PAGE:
|Six years after joining up, when William was just twenty three, the world became engaged in what was
known, optimistically at the time, as the 'War to end all Wars'. Private James was sent to play his part and,
some years later, wrote this brief account.
“My Short Experience of Fighting in France.” William Alfred James
'Left Southampton Dock with the 7th Division on Oct 5th (1914) on the transport Turcoman. Landed at
Zeebrugge on Oct 8th after being at sea for 3 days... Heavy fighting just on the borders of Ghent. The
Germans drove us out of Ghent the same night we had a long night march to Somerghem... Brought down
enemy aeroplane on the 13th. Marched on to Ypres on the 15th. I mounted enemy scout outpost during night
& bagged 2 more scouts.
Rested in trenches on 16th... Expected attack from Von Gluck's army but he retired about 3 miles. On 17th
and 18th attacked all round at night on outpost duty at Menin. On 19th morning we moved off a few fields
forward & entrenched again for the night of 19th. Terrible fighting & bombardment by Germans night & day.
A maxim gun only 50 yards off waiting for us to put our heads up but we finally charged and captured the
gun. Only 22 men and 2 officers were left. My next pal was shot in the head by shrapnel. The shell dropped in
the trench and knocked all the roof off and buried us. While helping to carry my pal (Stevens) back, the
Germans attacked and bullets fell like nails but I got through without a scratch... On the 23rd we help the
South Wales Borderers. Germans broke through & our guns were in danger. We were caught under enemy's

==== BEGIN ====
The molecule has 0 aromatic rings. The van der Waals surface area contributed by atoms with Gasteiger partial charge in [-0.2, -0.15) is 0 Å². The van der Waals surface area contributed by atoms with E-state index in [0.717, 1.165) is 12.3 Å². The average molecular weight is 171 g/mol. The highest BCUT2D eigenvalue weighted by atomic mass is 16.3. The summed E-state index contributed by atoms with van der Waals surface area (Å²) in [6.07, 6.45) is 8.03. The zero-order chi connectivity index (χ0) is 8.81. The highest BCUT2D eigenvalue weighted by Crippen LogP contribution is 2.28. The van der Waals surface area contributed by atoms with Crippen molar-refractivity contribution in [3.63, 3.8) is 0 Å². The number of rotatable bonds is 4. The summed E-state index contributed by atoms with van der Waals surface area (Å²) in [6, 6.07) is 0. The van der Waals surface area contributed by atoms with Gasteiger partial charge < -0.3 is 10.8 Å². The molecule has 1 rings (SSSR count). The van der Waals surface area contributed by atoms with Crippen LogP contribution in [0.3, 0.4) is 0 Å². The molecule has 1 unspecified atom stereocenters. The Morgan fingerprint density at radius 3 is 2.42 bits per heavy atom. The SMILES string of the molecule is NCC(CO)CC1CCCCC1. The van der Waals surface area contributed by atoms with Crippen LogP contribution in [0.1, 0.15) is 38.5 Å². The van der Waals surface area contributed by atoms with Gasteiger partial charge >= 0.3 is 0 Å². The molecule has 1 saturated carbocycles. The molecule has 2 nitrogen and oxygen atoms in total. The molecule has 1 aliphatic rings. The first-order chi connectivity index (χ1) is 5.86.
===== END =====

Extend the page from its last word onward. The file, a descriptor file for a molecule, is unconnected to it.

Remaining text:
shell fire. Heaps of wounded, terrible slaughters. On the 24th, fell back to rest in trenches until about 3.30 in
the afternoon when we were called out to reinforce our troops.
About 2000 Germans had broken through and our company, no. 4, had to drive them back. Out of 225, only
120 were left. We also lost 5 officers out of 6. It was estimated by General Paul of the French Army that we
drove 2000 Germans back. We was mentioned in dispatches for it and praised by General French. On 26th we
was in our dugouts but was shelled all day. Out all night on the 27th, poured with rain all night. The Germans
broke through but we captured them by scores. We were all fed up and had to retire. Lost about 200 men
doing so.... The roll of company was called and only 82 men was left. On the 29th was attacked and we were
drove back by about 4000 Germans but we finally charged and lost 3 parts of the Battalion but we got them
back again. I had my bayonet blow off my rifle in the charge. We went in billets but on the morning of the
30th we again advanced in reserve. This is where I got my wound while in those trenches & was took to
hospital at Boulogne.'
|"I say nothing of my war service except that, with many others from this Borough, I did my little bit. I was
fortunate, however that, unlike some of my old comrades from Godmanchester, I was able to come back. It is
because I have fought and suffered for my country that I feel a personal pride in this town of my birth, and
am willing to give to it whatever personal service I can offer."
W A JAMES
|Pte W. James
Gren Gds No 4 Coy
|In Flanders fields
the poppies blow
Between the crosses,
row on row,
That mark our place;
and in the sky
The larks, still bravely singing,
amid the guns below.
|This website tells the story of
my Grandfather, William Alfred
James, of Godmanchester,
1891 - 1966
|William Alfred James - A Godmanchester Man